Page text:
nep-upt New Economics Papers
on Utility Models and Prospect Theory
Issue of 2014‒01‒10
six papers chosen by
Alexander Harin
Modern University for the Humanities

  1. Regular economies with ambiguity aversion. By Noé Biheng; Jean-Marc Bonnisseau
  2. Evolution, empowerment and emancipation: How societies ascend the utility ladder of freedoms By Christian Welzel; Ronald Inglehart
  3. The Construction of Morals By Daniel L. Chen; Susan Yeh
  4. Rising support for reproductive freedoms: emancipatory breakthroughs into a bulwark of tradition By Amy C. Alexander; Christian Welzel; Ronald Inglehart
  5. Optimal Investment with Transaction Costs and Stochastic Volatility By Maxim Bichuch; Ronnie Sircar
  6. An Economical Business-Cycle Model By Pascal Michaillat; Emmanuel Saez

  1. By: Noé Biheng (Centre d'Economie de la Sorbonne); Jean-Marc Bonnisseau (Centre d'Economie de la Sorbonne - Paris School of Economics)
    Abstract: We consider a family of exchange economies where consumers have multiprior preferences representing their ambiguity aversion. Under a linear independence assumption, we prove that regular economies are generic. Regular economies exhibit enjoyable properties: odd finite number of equilibrium prices, local constancy of this number and local differentiable selections of the equilibrium prices. Thus, even if ambiguity aversion is represented by non-differentiable multiprior preferences, economies retain generically the properties of the differentiable approach.
    Keywords: Demand function, general equilibrium, ambiguity aversion, multiprior preferences, regular economies, Lipschitz behavior.
    JEL: C6 D4 D5
    Date: 2013–12
  2. By: Christian Welzel (Center for the Study of Democracy, Leuphana University, Scharnhorststr.); Ronald Inglehart (Higher School of Economics)
    Abstract: This article presents a new theory of development that unifies disparate insights into a single framework, focusing on human empowerment—a process that emancipates people from domination. Human empowerment sets in when mass-scale technological progress widens ordinary people’s ‘action resources.’ As this happens, life turns from a source of threats into a source of opportunities, and societies climb the utility ladder of freedoms: universal freedoms become instrumental to taking advantage of what a more promising life offers. Accordingly, people adopt ‘emancipative values’ that emphasize universal freedoms. As the utility and value of freedoms rise, ‘civic entitlements’ that guarantee these become undeniable at some point. Human empowerment thus proceeds as the sequential growth in the utility, value and guarantee of freedoms (sequence thesis). Because universal freedoms are a reciprocal good that flourishes through mutual recognition, the utility ladder of freedoms is a social ladder: people climb it in alliance with like-minded others who share similar utilities (solidarity thesis). Historically speaking, human empowerment on a mass scale started only recently because civilization matured late where natural conditions bestow an initial utility on freedoms that has been absent elsewhere (initiation thesis). However, globalization is breaking human empowerment free from its confinement to the initially favourable conditions (contagion thesis). Together, these theses form an evolutionary theory of emancipation. After unfolding this theory, the article presents evidence in support of its major propositions.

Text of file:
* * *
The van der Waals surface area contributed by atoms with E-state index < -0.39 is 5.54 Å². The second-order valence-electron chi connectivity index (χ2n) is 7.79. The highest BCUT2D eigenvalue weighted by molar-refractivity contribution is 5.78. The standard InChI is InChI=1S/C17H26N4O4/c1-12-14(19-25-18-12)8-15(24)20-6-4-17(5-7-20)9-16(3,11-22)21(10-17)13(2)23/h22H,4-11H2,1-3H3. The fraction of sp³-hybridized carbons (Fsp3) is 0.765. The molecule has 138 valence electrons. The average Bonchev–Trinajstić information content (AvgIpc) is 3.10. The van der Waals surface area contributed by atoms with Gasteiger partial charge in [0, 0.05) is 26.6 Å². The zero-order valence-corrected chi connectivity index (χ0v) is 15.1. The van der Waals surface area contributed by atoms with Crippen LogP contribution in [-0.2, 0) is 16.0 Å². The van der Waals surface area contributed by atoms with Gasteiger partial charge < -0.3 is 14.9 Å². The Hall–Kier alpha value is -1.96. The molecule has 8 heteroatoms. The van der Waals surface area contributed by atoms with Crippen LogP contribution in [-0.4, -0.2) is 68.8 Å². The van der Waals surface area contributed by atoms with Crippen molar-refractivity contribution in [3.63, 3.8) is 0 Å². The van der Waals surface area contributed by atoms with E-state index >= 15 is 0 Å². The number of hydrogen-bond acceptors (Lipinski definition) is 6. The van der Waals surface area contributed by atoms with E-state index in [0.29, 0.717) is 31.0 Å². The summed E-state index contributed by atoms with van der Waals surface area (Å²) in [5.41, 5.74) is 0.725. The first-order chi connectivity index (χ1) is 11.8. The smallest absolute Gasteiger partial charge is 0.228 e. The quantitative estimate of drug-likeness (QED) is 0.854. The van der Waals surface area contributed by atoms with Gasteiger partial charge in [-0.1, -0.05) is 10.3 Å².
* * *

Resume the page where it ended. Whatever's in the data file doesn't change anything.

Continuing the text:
Keywords: action resources - civic entitlements - civilization process - cool-water condition - democratization - economic development - emancipation theory - emancipative values - human empowerment - social evolution - technological progress - utility ladder of freedoms
    JEL: E11
    Date: 2013
  3. By: Daniel L. Chen (ETH Zurich); Susan Yeh (George Mason University School of Law)
    Abstract: When do policies generate expressive or backlash effects? Recent economic models suggest that where a proscribed activity is prevalent, permissive laws liberalize attitudes toward partakers while increasing utility. The opposite occurs in communities where the proscribed activity is rare. To test these predictions, we randomize data entry workers to transcribe newspaper summaries of liberal or conservative court decisions about obscenity. We find that liberal obscenity decisions liberalize individual and perceived community standards and increase utility. Yet religious workers become more conservative in their values, identify as more Republican, view community standards as becoming more liberal, and report lower utility. Workers update beliefs about the prevalence of sexual activities differently in response to liberal or conservative decisions. These results provide causal evidence for the law having indirect social effects that may amplify or attenuate deterrence effects and suggest that legitimacy of law can affect utility and self-identification. Length: 58